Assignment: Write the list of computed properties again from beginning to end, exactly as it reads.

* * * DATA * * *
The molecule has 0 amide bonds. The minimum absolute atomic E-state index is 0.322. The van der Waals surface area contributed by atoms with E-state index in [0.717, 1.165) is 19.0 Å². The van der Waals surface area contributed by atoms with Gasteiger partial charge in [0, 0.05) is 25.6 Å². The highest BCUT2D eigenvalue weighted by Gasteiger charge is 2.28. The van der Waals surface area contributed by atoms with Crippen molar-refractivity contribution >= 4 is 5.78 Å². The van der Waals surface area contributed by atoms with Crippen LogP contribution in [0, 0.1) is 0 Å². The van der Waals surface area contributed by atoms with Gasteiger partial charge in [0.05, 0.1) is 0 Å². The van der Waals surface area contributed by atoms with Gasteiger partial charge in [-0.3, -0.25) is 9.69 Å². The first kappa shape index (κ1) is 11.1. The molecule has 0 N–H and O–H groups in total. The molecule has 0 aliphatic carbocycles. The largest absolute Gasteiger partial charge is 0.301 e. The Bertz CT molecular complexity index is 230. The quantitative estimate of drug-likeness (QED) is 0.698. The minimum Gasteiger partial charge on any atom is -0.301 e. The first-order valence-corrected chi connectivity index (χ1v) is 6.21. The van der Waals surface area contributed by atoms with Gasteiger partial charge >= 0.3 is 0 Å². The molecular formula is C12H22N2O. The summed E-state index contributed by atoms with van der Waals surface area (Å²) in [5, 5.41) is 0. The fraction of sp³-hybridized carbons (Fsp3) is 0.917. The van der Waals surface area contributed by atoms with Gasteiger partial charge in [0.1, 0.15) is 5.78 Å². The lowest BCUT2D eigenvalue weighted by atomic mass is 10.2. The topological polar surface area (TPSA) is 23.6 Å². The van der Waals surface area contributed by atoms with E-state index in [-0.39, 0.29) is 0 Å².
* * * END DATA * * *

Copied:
The molecule has 0 amide bonds. The minimum absolute atomic E-state index is 0.322. The van der Waals surface area contributed by atoms with E-state index in [0.717, 1.165) is 19.0 Å². The van der Waals surface area contributed by atoms with Gasteiger partial charge in [0, 0.05) is 25.6 Å². The highest BCUT2D eigenvalue weighted by Gasteiger charge is 2.28. The van der Waals surface area contributed by atoms with Crippen molar-refractivity contribution >= 4 is 5.78 Å². The van der Waals surface area contributed by atoms with Crippen LogP contribution in [0, 0.1) is 0 Å². The van der Waals surface area contributed by atoms with Gasteiger partial charge in [0.05, 0.1) is 0 Å². The van der Waals surface area contributed by atoms with Gasteiger partial charge in [-0.3, -0.25) is 9.69 Å². The first kappa shape index (κ1) is 11.1. The molecule has 0 N–H and O–H groups in total. The molecule has 0 aliphatic carbocycles. The largest absolute Gasteiger partial charge is 0.301 e. The Bertz CT molecular complexity index is 230. The quantitative estimate of drug-likeness (QED) is 0.698. The minimum Gasteiger partial charge on any atom is -0.301 e. The first-order valence-corrected chi connectivity index (χ1v) is 6.21. The van der Waals surface area contributed by atoms with Gasteiger partial charge >= 0.3 is 0 Å². The molecular formula is C12H22N2O. The summed E-state index contributed by atoms with van der Waals surface area (Å²) in [5, 5.41) is 0. The fraction of sp³-hybridized carbons (Fsp3) is 0.917. The van der Waals surface area contributed by atoms with Gasteiger partial charge in [0.1, 0.15) is 5.78 Å². The lowest BCUT2D eigenvalue weighted by atomic mass is 10.2. The topological polar surface area (TPSA) is 23.6 Å². The van der Waals surface area contributed by atoms with E-state index in [-0.39, 0.29) is 0 Å².